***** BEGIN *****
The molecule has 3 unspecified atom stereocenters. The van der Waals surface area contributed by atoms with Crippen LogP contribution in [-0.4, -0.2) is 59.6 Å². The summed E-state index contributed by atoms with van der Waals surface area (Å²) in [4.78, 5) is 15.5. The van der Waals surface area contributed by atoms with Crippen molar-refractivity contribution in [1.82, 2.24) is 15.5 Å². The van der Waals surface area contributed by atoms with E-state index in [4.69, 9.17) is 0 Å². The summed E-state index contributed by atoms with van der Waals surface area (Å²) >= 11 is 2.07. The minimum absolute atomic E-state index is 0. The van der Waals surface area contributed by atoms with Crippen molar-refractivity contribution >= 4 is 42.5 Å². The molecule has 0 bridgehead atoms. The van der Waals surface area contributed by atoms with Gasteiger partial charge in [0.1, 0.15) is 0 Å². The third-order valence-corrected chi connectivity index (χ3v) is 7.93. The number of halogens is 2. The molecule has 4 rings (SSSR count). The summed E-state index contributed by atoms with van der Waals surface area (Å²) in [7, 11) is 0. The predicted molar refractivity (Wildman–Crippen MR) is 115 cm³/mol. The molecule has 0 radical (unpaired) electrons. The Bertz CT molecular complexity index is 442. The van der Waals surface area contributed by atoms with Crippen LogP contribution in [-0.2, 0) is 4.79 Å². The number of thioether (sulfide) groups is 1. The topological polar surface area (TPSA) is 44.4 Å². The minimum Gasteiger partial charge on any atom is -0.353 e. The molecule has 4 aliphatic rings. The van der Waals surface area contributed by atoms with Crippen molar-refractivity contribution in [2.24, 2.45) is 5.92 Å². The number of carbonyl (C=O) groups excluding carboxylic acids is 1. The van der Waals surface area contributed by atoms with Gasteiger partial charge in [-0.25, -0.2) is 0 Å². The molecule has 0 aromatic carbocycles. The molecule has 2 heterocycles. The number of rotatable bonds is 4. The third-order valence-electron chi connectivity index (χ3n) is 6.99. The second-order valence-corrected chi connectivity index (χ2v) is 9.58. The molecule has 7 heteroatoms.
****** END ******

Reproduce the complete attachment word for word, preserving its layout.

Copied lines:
The molecule has 3 unspecified atom stereocenters. The van der Waals surface area contributed by atoms with Crippen LogP contribution in [-0.4, -0.2) is 59.6 Å². The summed E-state index contributed by atoms with van der Waals surface area (Å²) in [4.78, 5) is 15.5. The van der Waals surface area contributed by atoms with Crippen molar-refractivity contribution in [1.82, 2.24) is 15.5 Å². The van der Waals surface area contributed by atoms with E-state index in [4.69, 9.17) is 0 Å². The summed E-state index contributed by atoms with van der Waals surface area (Å²) >= 11 is 2.07. The minimum absolute atomic E-state index is 0. The van der Waals surface area contributed by atoms with Crippen molar-refractivity contribution >= 4 is 42.5 Å². The molecule has 0 bridgehead atoms. The van der Waals surface area contributed by atoms with Gasteiger partial charge in [0.1, 0.15) is 0 Å². The third-order valence-corrected chi connectivity index (χ3v) is 7.93. The number of halogens is 2. The molecule has 4 rings (SSSR count). The summed E-state index contributed by atoms with van der Waals surface area (Å²) in [7, 11) is 0. The predicted molar refractivity (Wildman–Crippen MR) is 115 cm³/mol. The molecule has 0 radical (unpaired) electrons. The Bertz CT molecular complexity index is 442. The van der Waals surface area contributed by atoms with Crippen LogP contribution in [-0.2, 0) is 4.79 Å². The number of thioether (sulfide) groups is 1. The topological polar surface area (TPSA) is 44.4 Å². The minimum Gasteiger partial charge on any atom is -0.353 e. The molecule has 4 aliphatic rings. The van der Waals surface area contributed by atoms with Crippen molar-refractivity contribution in [2.24, 2.45) is 5.92 Å². The number of carbonyl (C=O) groups excluding carboxylic acids is 1. The van der Waals surface area contributed by atoms with Gasteiger partial charge in [-0.25, -0.2) is 0 Å². The molecule has 0 aromatic carbocycles. The molecule has 2 heterocycles. The number of rotatable bonds is 4. The third-order valence-electron chi connectivity index (χ3n) is 6.99. The second-order valence-corrected chi connectivity index (χ2v) is 9.58. The molecule has 7 heteroatoms.